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Behav Neurosci. 2006 Dec;120(6):1218-24.

The human mu-opioid receptor gene polymorphism 118A > G decreases cortical activation in response to specific nociceptive stimulation.

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  • 1pharmazentrum frankfurt/ZAFES, Institute of Clinical Pharmacology, Johann Wolfgang Goethe University, Frankfurt am Main, Germany.


The authors sought to investigate the role of a common single nucleotide polymorphism in the mu-opioid receptor gene (OPRM1) 118A > G for nociceptive sensory processing using event-related potentials (ERPs). Specific nociceptive (carbon dioxide [CO-sub-2]: 40% volume-to-volume [vol/vol] and 60% vol/vol) and nonnociceptive (hydrogen sulfide, 2 parts per million [ppm] and 4 ppm) stimuli were applied to the nasal mucosa of 45 volunteers. ERPs were recorded from a central lead. In this random sample, we found 37 noncarriers, 7 heterozygous carriers, and 1 homozygous carrier of the variant OPRM1 118G allele (allelic frequency, 10%). Amplitudes of nociceptive ERP in carriers of this allele were, on average, half as high as those of noncarriers. In discriminant analysis, ERP amplitude N1 response to the weaker nociceptive stimuli was the only ERP parameter that discriminated statistically significantly between carriers and noncarriers of the variant 118G allele. On the basis of N1-CO-sub-2 (40% vol/vol), the authors correctly backclassified 68.6% of the cases as carriers or noncarriers of the allele. The OPRM1 118A > G polymorphism specifically modulates nociceptive but not nonnociceptive cortical activation.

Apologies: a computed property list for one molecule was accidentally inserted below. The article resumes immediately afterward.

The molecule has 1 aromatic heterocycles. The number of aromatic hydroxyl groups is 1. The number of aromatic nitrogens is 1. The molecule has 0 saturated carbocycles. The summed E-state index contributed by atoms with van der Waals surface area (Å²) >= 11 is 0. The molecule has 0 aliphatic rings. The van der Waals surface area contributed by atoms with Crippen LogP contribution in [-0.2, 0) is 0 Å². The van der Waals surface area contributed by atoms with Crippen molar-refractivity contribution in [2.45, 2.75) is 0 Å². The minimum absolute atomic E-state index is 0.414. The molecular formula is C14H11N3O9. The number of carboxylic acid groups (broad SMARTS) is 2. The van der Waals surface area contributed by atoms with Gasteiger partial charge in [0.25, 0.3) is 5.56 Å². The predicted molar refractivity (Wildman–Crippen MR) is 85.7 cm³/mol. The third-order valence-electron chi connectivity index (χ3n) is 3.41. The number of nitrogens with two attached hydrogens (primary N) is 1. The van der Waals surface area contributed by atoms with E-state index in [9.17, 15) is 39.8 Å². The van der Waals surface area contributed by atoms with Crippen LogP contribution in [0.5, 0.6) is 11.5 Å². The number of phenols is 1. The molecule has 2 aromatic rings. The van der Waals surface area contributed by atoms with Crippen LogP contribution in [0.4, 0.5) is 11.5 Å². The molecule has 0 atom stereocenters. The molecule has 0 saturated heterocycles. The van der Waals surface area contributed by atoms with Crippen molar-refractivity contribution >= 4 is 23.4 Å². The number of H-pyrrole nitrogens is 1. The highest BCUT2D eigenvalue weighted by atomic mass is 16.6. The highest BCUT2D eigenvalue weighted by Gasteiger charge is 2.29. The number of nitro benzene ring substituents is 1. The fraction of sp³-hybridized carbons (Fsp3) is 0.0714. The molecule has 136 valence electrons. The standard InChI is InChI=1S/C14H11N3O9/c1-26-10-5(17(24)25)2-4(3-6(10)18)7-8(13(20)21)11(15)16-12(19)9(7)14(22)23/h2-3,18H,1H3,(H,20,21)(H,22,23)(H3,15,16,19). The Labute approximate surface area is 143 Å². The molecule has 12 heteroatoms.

2006 APA, all rights reserved

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